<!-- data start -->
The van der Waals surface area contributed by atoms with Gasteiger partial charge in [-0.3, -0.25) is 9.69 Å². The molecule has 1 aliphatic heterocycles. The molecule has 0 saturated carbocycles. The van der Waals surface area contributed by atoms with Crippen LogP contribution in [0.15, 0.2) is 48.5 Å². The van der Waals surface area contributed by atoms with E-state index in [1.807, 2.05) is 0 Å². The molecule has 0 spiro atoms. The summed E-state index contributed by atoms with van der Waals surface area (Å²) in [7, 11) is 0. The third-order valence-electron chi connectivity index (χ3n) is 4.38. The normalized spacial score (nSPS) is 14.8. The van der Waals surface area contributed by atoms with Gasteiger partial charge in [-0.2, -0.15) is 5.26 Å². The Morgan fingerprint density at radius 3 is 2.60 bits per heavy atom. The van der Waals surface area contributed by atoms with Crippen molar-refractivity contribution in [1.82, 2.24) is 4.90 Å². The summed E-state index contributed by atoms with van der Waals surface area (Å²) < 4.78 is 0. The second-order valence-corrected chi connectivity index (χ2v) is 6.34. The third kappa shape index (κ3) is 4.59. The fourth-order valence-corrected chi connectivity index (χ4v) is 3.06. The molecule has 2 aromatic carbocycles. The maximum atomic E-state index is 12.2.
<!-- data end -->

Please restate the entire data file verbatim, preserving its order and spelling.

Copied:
The van der Waals surface area contributed by atoms with Gasteiger partial charge in [-0.3, -0.25) is 9.69 Å². The molecule has 1 aliphatic heterocycles. The molecule has 0 saturated carbocycles. The van der Waals surface area contributed by atoms with Crippen LogP contribution in [0.15, 0.2) is 48.5 Å². The van der Waals surface area contributed by atoms with E-state index in [1.807, 2.05) is 0 Å². The molecule has 0 spiro atoms. The summed E-state index contributed by atoms with van der Waals surface area (Å²) in [7, 11) is 0. The third-order valence-electron chi connectivity index (χ3n) is 4.38. The normalized spacial score (nSPS) is 14.8. The van der Waals surface area contributed by atoms with Gasteiger partial charge in [-0.2, -0.15) is 5.26 Å². The Morgan fingerprint density at radius 3 is 2.60 bits per heavy atom. The van der Waals surface area contributed by atoms with Crippen molar-refractivity contribution in [1.82, 2.24) is 4.90 Å². The summed E-state index contributed by atoms with van der Waals surface area (Å²) < 4.78 is 0. The second-order valence-corrected chi connectivity index (χ2v) is 6.34. The third kappa shape index (κ3) is 4.59. The fourth-order valence-corrected chi connectivity index (χ4v) is 3.06. The molecule has 2 aromatic carbocycles. The maximum atomic E-state index is 12.2.